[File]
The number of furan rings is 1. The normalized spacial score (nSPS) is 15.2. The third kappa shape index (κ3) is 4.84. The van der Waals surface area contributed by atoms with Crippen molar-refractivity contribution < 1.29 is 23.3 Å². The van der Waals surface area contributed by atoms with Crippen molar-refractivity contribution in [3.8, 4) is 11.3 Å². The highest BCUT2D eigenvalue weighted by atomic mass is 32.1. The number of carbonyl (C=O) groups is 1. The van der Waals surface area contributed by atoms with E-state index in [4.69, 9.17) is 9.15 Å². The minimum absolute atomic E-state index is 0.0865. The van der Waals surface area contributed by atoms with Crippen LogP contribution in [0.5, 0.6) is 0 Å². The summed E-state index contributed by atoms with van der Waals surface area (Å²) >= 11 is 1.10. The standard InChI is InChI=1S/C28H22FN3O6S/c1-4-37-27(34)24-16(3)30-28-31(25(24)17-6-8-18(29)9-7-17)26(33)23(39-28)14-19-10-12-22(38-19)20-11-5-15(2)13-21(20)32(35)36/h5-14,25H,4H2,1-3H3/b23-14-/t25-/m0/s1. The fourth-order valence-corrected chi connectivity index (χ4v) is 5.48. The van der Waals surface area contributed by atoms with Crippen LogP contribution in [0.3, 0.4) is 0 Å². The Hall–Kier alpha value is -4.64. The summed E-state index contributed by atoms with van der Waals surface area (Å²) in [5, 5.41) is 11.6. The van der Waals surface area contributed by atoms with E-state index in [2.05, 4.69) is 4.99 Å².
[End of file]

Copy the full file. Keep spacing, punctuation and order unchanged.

The number of furan rings is 1. The normalized spacial score (nSPS) is 15.2. The third kappa shape index (κ3) is 4.84. The van der Waals surface area contributed by atoms with Crippen molar-refractivity contribution < 1.29 is 23.3 Å². The van der Waals surface area contributed by atoms with Crippen molar-refractivity contribution in [3.8, 4) is 11.3 Å². The highest BCUT2D eigenvalue weighted by atomic mass is 32.1. The number of carbonyl (C=O) groups is 1. The van der Waals surface area contributed by atoms with E-state index in [4.69, 9.17) is 9.15 Å². The minimum absolute atomic E-state index is 0.0865. The van der Waals surface area contributed by atoms with Crippen LogP contribution in [0.5, 0.6) is 0 Å². The summed E-state index contributed by atoms with van der Waals surface area (Å²) >= 11 is 1.10. The standard InChI is InChI=1S/C28H22FN3O6S/c1-4-37-27(34)24-16(3)30-28-31(25(24)17-6-8-18(29)9-7-17)26(33)23(39-28)14-19-10-12-22(38-19)20-11-5-15(2)13-21(20)32(35)36/h5-14,25H,4H2,1-3H3/b23-14-/t25-/m0/s1. The fourth-order valence-corrected chi connectivity index (χ4v) is 5.48. The van der Waals surface area contributed by atoms with Crippen LogP contribution in [0.3, 0.4) is 0 Å². The Hall–Kier alpha value is -4.64. The summed E-state index contributed by atoms with van der Waals surface area (Å²) in [5, 5.41) is 11.6. The van der Waals surface area contributed by atoms with E-state index in [2.05, 4.69) is 4.99 Å².